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by the loomis sayles macro strategies team

Whats Next for the Credit Cycle? 


In economics the impact of rate hikes tends to happen slowly—then all at once.

Witness the financial distress triggered by Silicon Valley Bank (SVB). Poor balance sheet management amid a liquidity crunch contributed to its bankruptcy. The event may not be a recession catalyst in the US since it wasn’t about weak borrower profits resulting in loan defaults. But it did reveal a degree of financial distress—a hallmark ingredient of downturns.

Is a downturn finally here? We will have to wait to see. In our view, the missing spark is a profits collapse and higher unemployment. Based on our analysis, we think there is a high probability of more substantial declines in economic momentum in 2023.

Currently, a US Treasury bill yields almost 5%, which is a strong alternative to riskier investments. Housing markets are already showing recession-like characteristics because high mortgage rates have made it more expensive to purchase a home. We believe higher borrowing costs will eventually erode the purchasing power of companies to maintain current employment levels. If company profits decline more substantially, as we expect, then layoffs will likely increase as companies cut costs. Rising unemployment rates is another hallmark of recessions.

CREDIT CYCLE indicators

What Is the Cycle Telling Us?

In our view, the cycle remains in late cycle; whether it shifts to downturn in the next six months is uncertain. While we have been seeing more indicators consistent with a recession and disinflation, we are watching for a large drop in corporate profits—often a telltale sign of a recession. Profits typically drive the cycle because they tend to be the most volatile component of national income. Once profits decline, companies usually have to cut costs—labor being one of the most expensive line items for many companies.

There is a risk that labor demand remains stronger than we expect and inflation fails to drop below 3.0%. This could lead to a higher-for-longer Federal Reserve (Fed) path of tightening with the fed funds rate ending the year as high as 5.75% to 6.0%. That would likely shock the markets and could lead to risk-off sentiment and higher odds of a downturn in 2024.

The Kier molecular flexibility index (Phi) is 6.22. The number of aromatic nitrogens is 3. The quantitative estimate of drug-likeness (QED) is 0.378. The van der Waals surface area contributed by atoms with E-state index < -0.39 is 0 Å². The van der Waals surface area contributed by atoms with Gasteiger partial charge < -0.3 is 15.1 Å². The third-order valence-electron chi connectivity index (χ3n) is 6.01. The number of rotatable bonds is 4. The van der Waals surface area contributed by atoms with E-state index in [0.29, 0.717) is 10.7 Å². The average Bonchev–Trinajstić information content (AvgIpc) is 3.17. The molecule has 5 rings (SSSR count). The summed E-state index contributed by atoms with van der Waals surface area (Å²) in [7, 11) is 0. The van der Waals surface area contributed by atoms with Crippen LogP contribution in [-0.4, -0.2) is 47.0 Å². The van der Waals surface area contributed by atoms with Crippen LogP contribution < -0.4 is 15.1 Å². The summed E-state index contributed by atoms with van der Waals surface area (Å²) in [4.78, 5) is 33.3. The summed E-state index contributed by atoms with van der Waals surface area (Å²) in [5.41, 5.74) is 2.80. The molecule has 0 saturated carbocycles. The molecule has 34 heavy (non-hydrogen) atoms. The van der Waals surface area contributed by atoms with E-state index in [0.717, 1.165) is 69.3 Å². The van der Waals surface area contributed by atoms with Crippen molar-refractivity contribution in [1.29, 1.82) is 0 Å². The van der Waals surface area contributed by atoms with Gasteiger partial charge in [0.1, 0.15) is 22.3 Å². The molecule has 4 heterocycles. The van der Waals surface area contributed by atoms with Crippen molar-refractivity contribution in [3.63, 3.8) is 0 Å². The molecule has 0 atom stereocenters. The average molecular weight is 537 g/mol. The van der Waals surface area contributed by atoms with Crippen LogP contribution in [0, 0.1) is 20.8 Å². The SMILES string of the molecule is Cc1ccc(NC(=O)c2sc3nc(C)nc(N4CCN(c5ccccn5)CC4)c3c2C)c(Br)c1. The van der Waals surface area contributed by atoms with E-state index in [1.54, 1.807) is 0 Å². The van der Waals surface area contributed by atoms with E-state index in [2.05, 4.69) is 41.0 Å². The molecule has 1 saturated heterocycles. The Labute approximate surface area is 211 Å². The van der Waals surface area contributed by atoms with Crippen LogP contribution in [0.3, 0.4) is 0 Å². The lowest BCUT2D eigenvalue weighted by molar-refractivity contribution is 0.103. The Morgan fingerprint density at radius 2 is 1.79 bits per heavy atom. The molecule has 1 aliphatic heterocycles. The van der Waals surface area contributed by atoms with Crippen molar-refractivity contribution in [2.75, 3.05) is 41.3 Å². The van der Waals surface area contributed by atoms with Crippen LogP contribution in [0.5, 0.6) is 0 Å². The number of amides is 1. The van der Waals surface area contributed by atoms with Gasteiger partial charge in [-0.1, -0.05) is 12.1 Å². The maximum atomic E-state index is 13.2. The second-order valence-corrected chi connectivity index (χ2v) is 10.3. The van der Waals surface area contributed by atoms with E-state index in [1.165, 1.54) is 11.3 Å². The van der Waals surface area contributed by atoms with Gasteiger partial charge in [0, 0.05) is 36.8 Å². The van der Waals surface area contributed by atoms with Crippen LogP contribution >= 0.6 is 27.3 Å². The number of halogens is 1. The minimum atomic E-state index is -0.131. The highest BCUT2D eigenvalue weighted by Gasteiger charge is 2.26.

Table Source: Loomis Sayles views as of 10 April 2023. Highlighted cells represent attributes we’re currently observing. Navy blue represents attributes typical of expansion/late cycle and bright blue represents attributes typical of downturn. The table presented is shown for illustrative purposes only. Some or all of the information on this chart may be dated, and therefore, should not be the basis to purchase or sell any securities.

Macro Credit Cycle Table - 10.2.2020-1

What Other Factors Are We Watching?

The table above tracks what we consider to be the most significant indicators of the credit cycle. However, we’re also watching factors specific to current circumstances that might influence progress through the cycle.

The market’s risk appetite has been volatile and we saw a rush for liquidity after the banking distress in March. Earnings and employment are key variables that could determine what happens next. In our view, no individual variable is likely to single-handedly shift the cycle, but it may ignite a chain of developments that ultimately rotates the cycle.

Graphic Source: Views as of 10 April 2023. The graphic presented is shown for illustrative purposes only. Some or all of the information on this chart may be dated, and, therefore, should not be the basis to purchase or sell any securities. Any opinions or forecasts contained herein reflect the current subjective judgments and assumptions of the authors only, and do not necessarily reflect the views of Loomis, Sayles & Company, L.P. This information is subject to change at any time without notice.

What Could Prolong the Late-Cycle Phase?

  • Low unemployment, excess savings
  • Resilient corporate earnings
  • Global growth – a V-shaped recovery in China
  • Cooling wage pressures
  • Fed patience
  • Containment of financial distress in the banking sector


What Could Shift the Cycle Into a Downturn?

  • Strident Federal Reserve
  • Deteriorating corporate profits; rising defaults
  • Spike in unemployment
  • Rise in consumer delinquencies
  • Global weakness

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Macro Themes in a Flash

Our views on key topics that can influence the credit cycle. 

Stress in Banking Sector

Our view: We see SVB’s bankruptcy as evidence of an ongoing liquidity crunch. While its failure is expected to be “contained” (it’s not the 2007/08 subprime crisis), it will likely tighten lending conditions, which could exacerbate liquidity conditions and lead to higher default rates.